Author’s Note: This piece was originally published in the Winter 2014 Issue of Take Out, a handwritten paper zine.
I learned a lot at college. I learned how long it would take me to walk from my dorm to class; how late I could leave while still having time for a Dunkin Donuts run. I learned how many people you could shove into a 3’ x 3’ elevator without tripping the weight sensors (I think the record was 12). I learned how to write, how to craft stories, and how to properly use an Oxford Comma.
learned a lot at college, but the most important lesson can be summed up with a phrase I learned during freshman orientation: “creative posse.” It was a favorite phrase of Columbia College’s vice president, Mark Kelley. He promised each and every one of us (freshman and transfers alike) that if he saw us on the street during the semester, he would ask us if we had our creative posse. If we didn’t, he would tackle us.
It may have been the fear of being tackled by a 6’5’’, lanky man with wild grey hair and infectious energy that made me find my first creative posse, it wasn’t fear that lead me to create my second, or my third.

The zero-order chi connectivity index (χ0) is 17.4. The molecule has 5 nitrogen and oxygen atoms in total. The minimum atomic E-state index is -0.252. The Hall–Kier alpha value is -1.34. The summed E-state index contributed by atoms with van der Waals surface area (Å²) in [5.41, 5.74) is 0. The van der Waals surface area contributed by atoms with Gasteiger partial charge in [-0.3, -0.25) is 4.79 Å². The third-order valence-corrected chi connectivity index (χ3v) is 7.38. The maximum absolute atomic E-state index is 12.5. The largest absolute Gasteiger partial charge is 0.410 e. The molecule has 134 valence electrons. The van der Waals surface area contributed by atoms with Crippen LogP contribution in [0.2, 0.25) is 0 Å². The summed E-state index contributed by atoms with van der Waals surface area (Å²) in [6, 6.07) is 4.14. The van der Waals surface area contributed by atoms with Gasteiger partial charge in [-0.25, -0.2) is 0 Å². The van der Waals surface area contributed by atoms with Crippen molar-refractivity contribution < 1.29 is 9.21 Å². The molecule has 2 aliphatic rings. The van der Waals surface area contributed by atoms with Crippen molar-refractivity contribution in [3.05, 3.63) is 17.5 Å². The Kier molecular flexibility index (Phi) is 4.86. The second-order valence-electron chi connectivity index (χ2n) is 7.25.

People think that writers are solitary creatures. And we are. Mostly. When push comes to shove I would much rather hole myself up in my room and write from my bed, ensconced in an oversized sweatshirt and some fuzzy slippers. But if you want to get fancy about it, no man (or woman, as the case may be) is an island, and you have to emerge sometime.
And that’s where a creative posse comes in handy. When you just have to tell someone about the amazing scene you just wrote or when you’re about to tear your hair out because nothing is coming together the way you want it to. You need people you can share in your joy and frustration. People who can look at your art and answer your questions with an honest heart. People who you can trust wholeheartedly when they look at you and say “I loved it.” “This moved me.” “I don’t understand.” “I want to know more.”
My first creative posse was a group of playwrights. They taught me that there is a time and a place for esotericism (and that that time and place is very rarely found in my writing). My second was a collection of TV writers who helped see that “commercial” and “broad audience” could be compliments. My current posse is a rag-tag group of 20-something novelists, poets, and bloggers who hold me accountable for the projects I start and refuse to let me abandon them.
I have been a playwright, a screenwriter, a novelist, and my creative posses have grown and shrunk and reformed as necessary. And if I saw Mark Kelley on the streets of Chicago, I’d thank him for making my first college lesson a good one. And then I’d beg him not to tackle me.